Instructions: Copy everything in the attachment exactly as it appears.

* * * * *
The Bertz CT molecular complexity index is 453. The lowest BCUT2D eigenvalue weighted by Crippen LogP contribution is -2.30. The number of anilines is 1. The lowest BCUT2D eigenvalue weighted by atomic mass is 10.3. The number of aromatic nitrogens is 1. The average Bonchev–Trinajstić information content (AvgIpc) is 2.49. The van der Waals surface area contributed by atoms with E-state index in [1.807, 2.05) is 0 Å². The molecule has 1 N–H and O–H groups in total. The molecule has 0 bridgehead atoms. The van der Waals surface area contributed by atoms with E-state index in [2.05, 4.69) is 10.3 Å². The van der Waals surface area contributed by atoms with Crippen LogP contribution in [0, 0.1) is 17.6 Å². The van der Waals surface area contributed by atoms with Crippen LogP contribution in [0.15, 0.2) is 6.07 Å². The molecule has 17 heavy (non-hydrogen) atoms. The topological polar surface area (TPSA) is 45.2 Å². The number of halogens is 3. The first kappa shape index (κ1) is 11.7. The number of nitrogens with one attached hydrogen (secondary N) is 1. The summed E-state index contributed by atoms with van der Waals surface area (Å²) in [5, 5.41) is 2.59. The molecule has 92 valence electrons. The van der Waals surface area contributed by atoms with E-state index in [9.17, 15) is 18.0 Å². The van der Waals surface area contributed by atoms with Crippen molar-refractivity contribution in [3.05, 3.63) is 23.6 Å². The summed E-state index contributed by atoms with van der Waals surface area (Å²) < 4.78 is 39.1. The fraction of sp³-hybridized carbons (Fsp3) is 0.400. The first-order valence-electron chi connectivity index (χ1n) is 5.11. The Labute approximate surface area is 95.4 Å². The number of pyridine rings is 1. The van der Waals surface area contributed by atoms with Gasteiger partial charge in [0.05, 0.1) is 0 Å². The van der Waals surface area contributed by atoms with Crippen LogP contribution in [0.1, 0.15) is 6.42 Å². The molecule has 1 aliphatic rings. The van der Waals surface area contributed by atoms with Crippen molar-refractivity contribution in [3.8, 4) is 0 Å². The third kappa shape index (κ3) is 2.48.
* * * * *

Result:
The Bertz CT molecular complexity index is 453. The lowest BCUT2D eigenvalue weighted by Crippen LogP contribution is -2.30. The number of anilines is 1. The lowest BCUT2D eigenvalue weighted by atomic mass is 10.3. The number of aromatic nitrogens is 1. The average Bonchev–Trinajstić information content (AvgIpc) is 2.49. The van der Waals surface area contributed by atoms with E-state index in [1.807, 2.05) is 0 Å². The molecule has 1 N–H and O–H groups in total. The molecule has 0 bridgehead atoms. The van der Waals surface area contributed by atoms with E-state index in [2.05, 4.69) is 10.3 Å². The van der Waals surface area contributed by atoms with Crippen LogP contribution in [0, 0.1) is 17.6 Å². The van der Waals surface area contributed by atoms with Crippen LogP contribution in [0.15, 0.2) is 6.07 Å². The molecule has 17 heavy (non-hydrogen) atoms. The topological polar surface area (TPSA) is 45.2 Å². The number of halogens is 3. The first kappa shape index (κ1) is 11.7. The number of nitrogens with one attached hydrogen (secondary N) is 1. The summed E-state index contributed by atoms with van der Waals surface area (Å²) in [5, 5.41) is 2.59. The molecule has 92 valence electrons. The van der Waals surface area contributed by atoms with E-state index in [9.17, 15) is 18.0 Å². The van der Waals surface area contributed by atoms with Crippen molar-refractivity contribution in [3.05, 3.63) is 23.6 Å². The summed E-state index contributed by atoms with van der Waals surface area (Å²) < 4.78 is 39.1. The fraction of sp³-hybridized carbons (Fsp3) is 0.400. The first-order valence-electron chi connectivity index (χ1n) is 5.11. The Labute approximate surface area is 95.4 Å². The number of pyridine rings is 1. The van der Waals surface area contributed by atoms with Gasteiger partial charge in [0.05, 0.1) is 0 Å². The van der Waals surface area contributed by atoms with Crippen LogP contribution in [0.1, 0.15) is 6.42 Å². The molecule has 1 aliphatic rings. The van der Waals surface area contributed by atoms with Crippen molar-refractivity contribution in [3.8, 4) is 0 Å². The third kappa shape index (κ3) is 2.48.